HC Deb 22 January 1918 vol 101 cc796-7

asked the Under-Secretary of State for War whether he is aware that Lady Angela Forbes at the beginning of the War established a canteen at Etaples; that she has since that date laboured unremittingly for the benefit of British soldiers in France; and that she has recently received orders to close her canteen; whether the military authorities make any charges against Lady Angela Forbes; and, if so, whether she will be given an opportunity of being heard in her own defence?


Lady Angela Forbes established a canteen at Etaples at the beginning of the War, and did useful work. Complaints were made from various sources, and the Field-Marshal Commanding-in-Chief decided that it was inadvisable that she should continue her work there. This decision has been upheld by the Army Council.


Is my hon. Friend aware that on 11th October the Secretary of State for War gave a promise in writing to Lady Angela Forbes that she should be heard in her own defence? Is he aware that this opportunity has not been given to her; that she has been given no opportunity of hearing the evidence against her, of giving evidence herself, or of calling witnesses on her own behalf; and what is the explanation that the promise of the Secretary of Stat3 has not been carried out?


From the supplementary question of my hon. Friend the House might be led to assume that Lady Angela Forbes was promised a Court of Inquiry which has not been granted even to soldiers. The Secretary of State promised no such thing. He said that she would be heard in her own defence As a matter of fact, Lady Angela Forbes had an opportunity of being heard in her own defence in the sense in which the Secretary of State meant. She had an interview, on the Secretary of State's instructions, with the Adjutant-General in France, when certain complaints, not formulated into charges, were made against her. She had then the opportunity of stating her defence, if she wished to do so.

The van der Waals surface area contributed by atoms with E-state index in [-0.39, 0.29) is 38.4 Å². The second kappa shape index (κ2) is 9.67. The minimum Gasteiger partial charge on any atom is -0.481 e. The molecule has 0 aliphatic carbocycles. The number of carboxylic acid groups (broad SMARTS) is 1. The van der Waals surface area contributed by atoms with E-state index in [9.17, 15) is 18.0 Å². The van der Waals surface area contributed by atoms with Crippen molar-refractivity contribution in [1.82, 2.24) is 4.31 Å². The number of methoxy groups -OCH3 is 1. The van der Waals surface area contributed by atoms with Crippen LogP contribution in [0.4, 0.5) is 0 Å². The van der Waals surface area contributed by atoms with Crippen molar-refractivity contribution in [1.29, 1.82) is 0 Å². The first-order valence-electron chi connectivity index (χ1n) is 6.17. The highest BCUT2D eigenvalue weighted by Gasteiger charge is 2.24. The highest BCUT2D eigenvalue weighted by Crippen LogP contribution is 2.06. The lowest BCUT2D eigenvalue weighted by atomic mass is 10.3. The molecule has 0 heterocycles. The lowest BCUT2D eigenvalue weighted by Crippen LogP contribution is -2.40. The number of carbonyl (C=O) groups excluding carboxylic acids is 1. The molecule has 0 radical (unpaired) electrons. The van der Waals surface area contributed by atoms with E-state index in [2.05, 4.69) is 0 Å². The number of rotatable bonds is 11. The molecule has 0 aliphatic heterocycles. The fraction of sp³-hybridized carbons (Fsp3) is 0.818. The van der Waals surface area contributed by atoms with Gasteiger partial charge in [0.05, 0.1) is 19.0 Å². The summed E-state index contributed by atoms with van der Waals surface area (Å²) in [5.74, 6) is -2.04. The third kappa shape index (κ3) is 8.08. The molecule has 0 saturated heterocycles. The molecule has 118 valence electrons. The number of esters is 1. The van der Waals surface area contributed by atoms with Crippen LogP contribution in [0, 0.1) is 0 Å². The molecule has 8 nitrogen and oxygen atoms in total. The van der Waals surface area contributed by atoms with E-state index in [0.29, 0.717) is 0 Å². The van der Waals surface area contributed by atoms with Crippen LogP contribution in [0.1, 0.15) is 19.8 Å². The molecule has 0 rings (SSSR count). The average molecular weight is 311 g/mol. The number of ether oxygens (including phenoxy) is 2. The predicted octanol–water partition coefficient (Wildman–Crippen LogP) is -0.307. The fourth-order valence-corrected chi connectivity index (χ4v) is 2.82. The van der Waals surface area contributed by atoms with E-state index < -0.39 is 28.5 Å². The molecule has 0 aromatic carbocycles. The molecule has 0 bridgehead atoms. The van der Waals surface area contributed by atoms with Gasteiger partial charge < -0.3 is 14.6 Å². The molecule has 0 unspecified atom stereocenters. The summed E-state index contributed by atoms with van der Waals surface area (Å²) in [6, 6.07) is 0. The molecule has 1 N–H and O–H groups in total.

Arising out of that reply, is my lion. Friend aware that this interview—if it was considered to be an investigation—was an absolute farce, and a traversty of justice; that no evidence was produced against Lady Angela Forbes, that she was not asked what was her defence, and that she has had no opportunity up till now of stating her own case?


As I have pointed out, she had the opportunity of saying what she had to say in her own defence. The Field-Marshal Commanding-in-Chief asked the Adjutant-General to make all inquiries and a thorough investigation. It was after this investigation that the interview promised to Lady Angela Forbes took place. It was only after he was satisfied that that investigation had been held that the Field-Marshal Commanding-in-Chief made up his mind—and the Army Council subsequently agreed with him—that Lady Angela Forbes should no longer continue in her work.


As to these complaints—


Order, order!


Sir C. Nicholson.


May we assume that there have been no complaints from soldiers themselves as to the conduct of this canteen?


Not necessarily. If my hon. Friend presses me, there are other complaints.